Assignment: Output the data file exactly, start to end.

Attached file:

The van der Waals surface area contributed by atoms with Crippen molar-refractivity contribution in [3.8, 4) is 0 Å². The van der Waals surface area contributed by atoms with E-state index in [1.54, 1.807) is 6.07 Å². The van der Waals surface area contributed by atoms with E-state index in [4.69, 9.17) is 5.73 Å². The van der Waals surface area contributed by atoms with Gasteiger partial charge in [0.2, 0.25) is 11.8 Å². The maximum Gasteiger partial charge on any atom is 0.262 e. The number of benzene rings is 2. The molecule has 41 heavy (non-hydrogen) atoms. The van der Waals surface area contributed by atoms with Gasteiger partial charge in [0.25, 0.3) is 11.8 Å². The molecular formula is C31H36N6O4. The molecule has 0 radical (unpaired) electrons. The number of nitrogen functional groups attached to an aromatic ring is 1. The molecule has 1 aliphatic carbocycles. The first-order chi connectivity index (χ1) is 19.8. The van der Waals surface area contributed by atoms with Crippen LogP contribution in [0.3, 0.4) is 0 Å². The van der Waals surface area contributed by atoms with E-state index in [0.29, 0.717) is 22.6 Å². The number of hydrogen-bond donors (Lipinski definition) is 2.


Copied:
The van der Waals surface area contributed by atoms with Crippen molar-refractivity contribution in [3.8, 4) is 0 Å². The van der Waals surface area contributed by atoms with E-state index in [1.54, 1.807) is 6.07 Å². The van der Waals surface area contributed by atoms with E-state index in [4.69, 9.17) is 5.73 Å². The van der Waals surface area contributed by atoms with Gasteiger partial charge in [0.2, 0.25) is 11.8 Å². The maximum Gasteiger partial charge on any atom is 0.262 e. The number of benzene rings is 2. The molecule has 41 heavy (non-hydrogen) atoms. The van der Waals surface area contributed by atoms with Gasteiger partial charge in [0.25, 0.3) is 11.8 Å². The molecular formula is C31H36N6O4. The molecule has 0 radical (unpaired) electrons. The number of nitrogen functional groups attached to an aromatic ring is 1. The molecule has 1 aliphatic carbocycles. The first-order chi connectivity index (χ1) is 19.8. The van der Waals surface area contributed by atoms with Crippen LogP contribution in [0.3, 0.4) is 0 Å². The van der Waals surface area contributed by atoms with E-state index in [0.29, 0.717) is 22.6 Å². The number of hydrogen-bond donors (Lipinski definition) is 2.